That's the first minor issue -- of only a few -- with Griffin's MagSafe alternative. Apple's proprietary technology allows users to plug their MagSafe cables into their notebooks in either orientation; even the later-generation L-shaped MagSafe could be attached in reverse, albeit with the power cable blocking a few USB ports.
BreakSafe doesn't provide such a feature and as such isn't as slickly easy to use as the first-party alternative. Griffin informed me that the major reason behind its decision to not make BreakSafe reversible was its attempt to keep the connector as small as possible, while still managing to provide magnetic attraction and charge to the MacBook.
The company described the small markings on the cable and dongle, and the reverse magnetic push users receive when aligned incorrectly, as integrated "safety features" of BreakSafe, helping accustom users to regularly aligning the cable and connector. The system is a step above needing to look or feel for the MacBook's USB-C port to connect the cable, but it's also a step below Apple's seamlessly reversible MagSafe function.
Griffin's rough-and-tumble cable design, which is guaranteed for life by the company, helps make up in areas where the accessory lacks. I've only been using BreakSafe for a week so I can't refer to its long-term durability, but in direct comparison to Apple's, the third-party cable is far thicker and more resilient to annoying coiling prevalent in Apple's thin white cable. It is slightly shorter at 6ft (1.8m), compared to Apple's 6.5ft (2m) cable.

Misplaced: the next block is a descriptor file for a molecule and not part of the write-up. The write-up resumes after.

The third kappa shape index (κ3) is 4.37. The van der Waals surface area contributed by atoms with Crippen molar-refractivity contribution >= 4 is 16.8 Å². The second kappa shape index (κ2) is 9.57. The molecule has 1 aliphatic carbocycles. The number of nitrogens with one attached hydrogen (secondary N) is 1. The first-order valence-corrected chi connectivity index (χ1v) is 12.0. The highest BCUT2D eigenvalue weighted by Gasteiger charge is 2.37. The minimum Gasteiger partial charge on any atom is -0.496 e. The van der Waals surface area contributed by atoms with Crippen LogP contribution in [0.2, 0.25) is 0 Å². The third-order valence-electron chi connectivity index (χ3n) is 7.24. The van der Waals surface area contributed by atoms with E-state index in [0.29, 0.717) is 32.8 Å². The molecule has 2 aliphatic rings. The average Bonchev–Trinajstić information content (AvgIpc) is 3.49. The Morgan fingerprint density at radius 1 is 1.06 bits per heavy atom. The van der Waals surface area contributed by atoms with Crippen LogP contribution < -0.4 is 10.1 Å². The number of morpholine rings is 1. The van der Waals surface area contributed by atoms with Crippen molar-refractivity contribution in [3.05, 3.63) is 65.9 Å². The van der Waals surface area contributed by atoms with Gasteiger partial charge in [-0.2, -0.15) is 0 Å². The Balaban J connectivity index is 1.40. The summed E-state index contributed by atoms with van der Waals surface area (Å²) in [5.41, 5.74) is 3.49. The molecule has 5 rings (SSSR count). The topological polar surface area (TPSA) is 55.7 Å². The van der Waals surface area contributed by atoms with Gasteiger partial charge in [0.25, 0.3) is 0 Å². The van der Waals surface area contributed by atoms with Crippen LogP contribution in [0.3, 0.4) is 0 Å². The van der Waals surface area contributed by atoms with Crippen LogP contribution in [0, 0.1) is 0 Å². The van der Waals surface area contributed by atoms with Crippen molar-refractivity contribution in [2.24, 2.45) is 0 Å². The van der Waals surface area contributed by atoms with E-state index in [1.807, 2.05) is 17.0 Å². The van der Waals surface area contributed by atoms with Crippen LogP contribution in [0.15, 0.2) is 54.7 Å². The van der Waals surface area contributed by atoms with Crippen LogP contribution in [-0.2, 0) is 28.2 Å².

Powered off of Apple's 29-watt USB-C Power Adapter that's included with every 12-inch MacBook, Griffin's 60-watt BreakSafe cable has shown reliably fast charging speeds when the MacBook is both close to dying, and just in need of a quick top-off. I ran a charging speed test over the weekend to compare it with Apple's and, expectedly, the two came in around the same time. BreakSafe fueled the MacBook from 35 percent to 100 percent in 1 hour and 27 minutes, while Apple's included USB-C cable completed the same battery test in 1 hour and 25 minutes.
What will be the deciding factor on Griffin's BreakSafe cable for many users is the introduction of another minuscule accessory (12.8mm long to be exact) that needs to be kept track of to be able to fully use its features. The dongle is small in form factor, but recognizably thicker in comparison with Apple's charger. When inserted into the MacBook, there's a a definite protrusion and even a slight amount of wiggle when touching the BreakSafe plug, which gave me some hesitation about keeping it attached when not in use.